Winter Kill in Idaho

The long winter has had an effect on ungulate populations in Idaho so hunting permits, especially moose permits, will be reduced so as not to effect the populations as much for the coming winter.

Winter Kill in Idaho
KPVI TV – Pocatello, Idaho

Be Sure to watch the attached video as well as it contains more information than is in the article.

Dale Toweill, Fish & Game Wildlife Manager: “This has been an unusual year. The winter was not especially tough. The problem with over winter survival is more how long the winter lasts.”

This is a story which follows an IDFG press release from June 2.

Long Winter Hurts Big Game Survival



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  1. SmokyMtMan Avatar

    Regardless of what that article states, we all know the real reason for the decline in hunting permits is all those wolves running around.


    The drought and the long winter have little effect, it’s solely the wolves, they have eaten all the wildlife!

    There, I beat the anti-wolf crowd to it.

  2. Roy Avatar

    Long difficult winters can have a dramatic effect on wildlife populations. Last real winter we have had in the west was the winter of 96/97, before this year. Predators, including wolves, will have an impact to what extent the prey populations recover. Common sense.

  3. Linda Hunter Avatar

    Smoky . . . LOL. It is hard to make a joke in print and have people get it! . . and I am beginning to think that there is no such thing as common sense because we only see such a little picture of the whole at any one time. . sort of like the parable of the three blind men feeling an elephant . .each had a different idea of what an elephant was based on what part they felt. Wildlife populations have tip the balance in different directions in order for their to be overall order. . I just saw a scrub jay eat robin eggs out of the nest outside my window. It is real easy to be horrified for the robin parents without understanding the whole picture . . who can say whether my backyard needed those robin babies. Maybe too many robins causes the earth to be poor on earth worms and for the microbes to take over and make the soil less suitable for certain plants to flourish, thereby depriving another animal of food. That is a simplistic example for sure but it applies to the prey/predator debate. WE can’t have common sense because we just don’t know enough. I hope people can see their way clear to let wolves be for a while so we can find out more about the way the whole thing works.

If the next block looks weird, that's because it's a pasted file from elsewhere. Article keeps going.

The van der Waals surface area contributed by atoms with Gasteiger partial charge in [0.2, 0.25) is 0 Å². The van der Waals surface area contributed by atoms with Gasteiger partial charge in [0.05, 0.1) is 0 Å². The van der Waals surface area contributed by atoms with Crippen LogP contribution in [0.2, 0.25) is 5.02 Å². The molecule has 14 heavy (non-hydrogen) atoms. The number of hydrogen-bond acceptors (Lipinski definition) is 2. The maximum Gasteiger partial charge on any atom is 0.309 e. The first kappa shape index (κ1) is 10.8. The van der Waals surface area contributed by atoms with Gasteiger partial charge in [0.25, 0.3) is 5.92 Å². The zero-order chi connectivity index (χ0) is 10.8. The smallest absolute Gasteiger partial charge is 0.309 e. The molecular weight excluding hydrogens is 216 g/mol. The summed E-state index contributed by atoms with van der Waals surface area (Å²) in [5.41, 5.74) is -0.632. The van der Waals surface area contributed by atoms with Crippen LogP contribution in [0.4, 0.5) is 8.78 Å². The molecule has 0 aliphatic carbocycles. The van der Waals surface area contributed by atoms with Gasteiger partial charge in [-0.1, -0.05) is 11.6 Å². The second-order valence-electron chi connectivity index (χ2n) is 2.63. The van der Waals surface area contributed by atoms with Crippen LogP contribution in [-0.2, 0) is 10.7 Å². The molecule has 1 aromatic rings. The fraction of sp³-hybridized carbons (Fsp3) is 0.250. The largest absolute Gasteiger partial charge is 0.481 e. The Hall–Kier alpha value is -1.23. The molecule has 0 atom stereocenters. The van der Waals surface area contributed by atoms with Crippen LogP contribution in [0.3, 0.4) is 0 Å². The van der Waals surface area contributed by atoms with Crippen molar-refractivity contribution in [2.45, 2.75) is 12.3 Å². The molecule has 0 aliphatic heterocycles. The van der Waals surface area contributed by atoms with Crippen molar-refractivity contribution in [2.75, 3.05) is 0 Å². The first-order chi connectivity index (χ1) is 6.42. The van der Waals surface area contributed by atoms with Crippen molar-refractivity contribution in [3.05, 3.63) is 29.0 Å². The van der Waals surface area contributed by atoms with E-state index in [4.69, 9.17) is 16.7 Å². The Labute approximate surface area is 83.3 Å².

4. Roy Avatar

    “WE can’t have common sense because we just don’t know enough. I hope people can see their way clear to let wolves be for a while so we can find out more about the way the whole thing works.”

    I’ll put Linda down as opposed to wolf management…… least for now.

    How about you Smokey? Do you agree with Linda?

  5. Larry Thorngren Avatar

    A factor that most Idahoans are unaware of, is that Idaho Power Company used silver iodide generators up until Jan 1, 2008 to increase the Idaho snow pack this year. Their own web page says they increase precipitation each year by 10-15% with such generators. Idaho deer,moose and elk having a hard time with deep snow? Thank your local power company.

  6. Ryan Avatar

    Moose have taken it on the nose as a preferred prey of wolves previous of this winter.. The delines have been on posted in IDFG website for the last few years population census and studies. They face a host of other issues including diseases from whitetail deer, etc so to soley blame it on wolves is a stretch, but they wont be good for the already small populations that exist in the west.

  7. Ryan Avatar

    I should preface that comment with certain units.

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Brian Ertz